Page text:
Barnum musical revival to run at Watermill Theatre

Barnum poster

The Watermill Theatre has unveiled its full lineup for the 2024 season, following its recent accolade as Theatre of the Year at The Stage Awards.

The highlight of the summer will be the revival of the Olivier and Tony award-nominated musical Barnum, scheduled to run at the Newbury venue from 2 July to 8 September.

This production promises to captivate audiences with the mesmerising tale of P.T. Barnum, blending actor-musicians and circus performers under the direction of Jonathan O’Boyle and choreography by Oti Mabuse.

Starting the season on 12 April is Much Ado About Nothing, reimagined by the Watermill Ensemble with a 1940s Hollywood twist. This adaptation promises a blend of Shakespeare’s wit with the charm of the Golden Age of cinema, complete with a live soundscape.

The world premiere of FANNY follows, a new comedy that shines a light on Fanny Mendelssohn’s unrecognized contributions to her brother Felix’s success. Charlie Russell stars in this piece that debuts from 23 May to 15 June.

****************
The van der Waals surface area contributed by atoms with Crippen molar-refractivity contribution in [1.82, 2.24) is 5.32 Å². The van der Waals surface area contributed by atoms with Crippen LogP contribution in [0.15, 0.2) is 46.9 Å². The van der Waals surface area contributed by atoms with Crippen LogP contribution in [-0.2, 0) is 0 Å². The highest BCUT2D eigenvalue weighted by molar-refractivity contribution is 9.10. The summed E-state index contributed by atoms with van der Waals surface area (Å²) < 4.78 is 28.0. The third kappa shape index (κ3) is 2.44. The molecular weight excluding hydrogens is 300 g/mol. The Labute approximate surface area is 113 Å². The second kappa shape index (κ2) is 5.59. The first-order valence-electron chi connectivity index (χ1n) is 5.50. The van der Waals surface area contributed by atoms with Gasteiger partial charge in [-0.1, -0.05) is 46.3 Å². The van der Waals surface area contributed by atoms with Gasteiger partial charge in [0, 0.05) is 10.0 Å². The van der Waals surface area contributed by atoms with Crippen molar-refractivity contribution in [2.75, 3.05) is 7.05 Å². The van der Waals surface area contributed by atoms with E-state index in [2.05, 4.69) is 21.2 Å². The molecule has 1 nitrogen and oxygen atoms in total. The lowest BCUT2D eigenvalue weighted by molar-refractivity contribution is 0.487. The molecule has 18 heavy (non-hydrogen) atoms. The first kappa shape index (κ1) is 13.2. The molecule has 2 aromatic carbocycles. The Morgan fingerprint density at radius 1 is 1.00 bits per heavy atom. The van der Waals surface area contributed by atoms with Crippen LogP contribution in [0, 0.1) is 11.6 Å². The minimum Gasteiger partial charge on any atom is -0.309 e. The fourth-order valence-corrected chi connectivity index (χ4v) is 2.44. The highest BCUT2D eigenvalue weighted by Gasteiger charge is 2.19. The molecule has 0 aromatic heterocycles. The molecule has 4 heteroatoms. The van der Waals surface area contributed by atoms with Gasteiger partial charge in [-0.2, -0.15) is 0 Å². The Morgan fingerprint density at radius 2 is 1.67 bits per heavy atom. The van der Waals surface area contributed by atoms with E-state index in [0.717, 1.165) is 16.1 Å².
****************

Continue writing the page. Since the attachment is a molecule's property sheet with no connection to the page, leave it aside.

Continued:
Autumn brings The King’s Speech to The Watermill, a new production directed by Emma Butler, focusing on the unique relationship between King George VI and his speech therapist. The season will conclude with a festive production of Pinocchio, a musical adaptation running from 15 November to 5 January 2025, promising a magical journey for the whole family.

In addition to these main productions, The Watermill will host the debut of Princess Smartypants, a comedy night headlined by Laura Lexx, and a new Farmer’s Market, showcasing local produce.

Paul Hart expressed his pride in the diverse range of offerings, from new writings to fresh takes on classic titles, while Claire Murray highlighted the importance of community support and introduced new membership levels to enhance engagement with The Watermill.

For more information and tickets, visit

About the author: Josh Darvill

Josh is Stageberry's editor with over five years of experience writing about theatre in the West End and across the UK. Prior to following his passion for musicals, he worked for more than a decade as a TV journalist.


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